When the chips are down, avoid costly ARM

Lex Service worth tucking away; No need to move out of St Modwen; British Biotech story is a sorry tale
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The Independent Online

But is it cheap enough yet?

But is it cheap enough yet?

It is the most important question on ARM Holdings, the chip designer, whose shares have fallen by almost two-thirds this year despite the company never disappointing the market at results time.

Results time came around again yesterday, and ARM was true to form. Revenues were higher than expected as the company had tied up more deals to license its microchip technology to semiconductor manufacturers. And profits, too, were better than hoped thanks to a reduced emphasis on lower-margin design consultancy work. Pre-tax profits in the three months to 30 June were £16.2m, up by a third on the same period last year, and 3 per cent higher than in the previous three months.

There was also a bit of reassurance on the fear that ARM may be reeling in revenues that would normally be deferred (perhaps because of a time lag between invoicing a client and delivering the goods) in order to inflate short-term growth. Deferred revenues, which had been falling, in fact increased in the second quarter, which the company said proved this measure was volatile and not indicative of future sales trends. The sceptics remain to be convinced, particularly since Warren East, its chief executive, said deferred revenues "may well fall" again in the third quarter.

The shares bounced 12p to 144p, where they continue to look overvalued, despite the apparent good news and notwithstanding a combative "buy" note from ABN Amro, ARM's broker, which said "we see the bears retreating".

The note also included a downgrade of the broker's estimates of future sales, although ABN kept its earnings forecasts unchanged. The pressure is on ARM, with sales of mobile phones slowing and their manufacturers forced to keep prices down.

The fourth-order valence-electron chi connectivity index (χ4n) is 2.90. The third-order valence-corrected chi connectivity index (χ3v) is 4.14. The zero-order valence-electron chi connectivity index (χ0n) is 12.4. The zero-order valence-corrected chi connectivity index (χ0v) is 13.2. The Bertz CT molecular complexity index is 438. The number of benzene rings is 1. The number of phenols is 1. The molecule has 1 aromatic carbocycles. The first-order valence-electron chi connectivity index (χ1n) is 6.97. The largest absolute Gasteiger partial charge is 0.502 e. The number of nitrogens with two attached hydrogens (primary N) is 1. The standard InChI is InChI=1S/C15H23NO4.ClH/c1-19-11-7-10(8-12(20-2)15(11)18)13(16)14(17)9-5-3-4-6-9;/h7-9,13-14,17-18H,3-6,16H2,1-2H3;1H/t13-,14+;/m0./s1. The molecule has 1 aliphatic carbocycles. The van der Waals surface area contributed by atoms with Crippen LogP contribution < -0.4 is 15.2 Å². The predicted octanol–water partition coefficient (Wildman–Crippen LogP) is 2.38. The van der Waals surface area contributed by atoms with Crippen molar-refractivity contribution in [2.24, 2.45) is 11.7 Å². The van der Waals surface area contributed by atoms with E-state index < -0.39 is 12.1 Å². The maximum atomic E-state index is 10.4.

Royalties from sales of devices including ARM technology are not expected to resume speedy growth any time soon. It will also need to get results from its beefed up research and development work to ensure a steady flow of new products to maintain licensing growth. A price-earnings ratio of 35 this year, falling to 28, takes too little account of the challenges. Avoid.

Lex Service worth tucking away

Lex Service has been one of the more successful, if low key, corporate reinventions of recent years. Only three or four years ago it was Britain's biggest car dealer. Then it snapped up the RAC for £437m and AutoWindscreens for £112m and flogged all the dealerships. It is now positioning itself as a motor services organisation aimed at selling finance, legal advice and breakdown services to business and residential customers. To reflect the change, the business will be renamed RAC plc from the beginning of September.

It is also pursuing the Holy Grail of cross-selling. Like Centrica, which uses its British Gas customers database to sell everything from Goldfish credit cards to AA membership, Lex wants to increase the proportion of its customers who use it for more than one service. Currently this is just 3.5 per cent. Andy Harrison, the chief executive, would like to push it closer to 10 per cent. Cross-selling is easier said than done of course, as the big banks have found. But there is clearly scope for growth here and Lex is spending £30m on IT systems to enable it to target its direct mailings more effectively.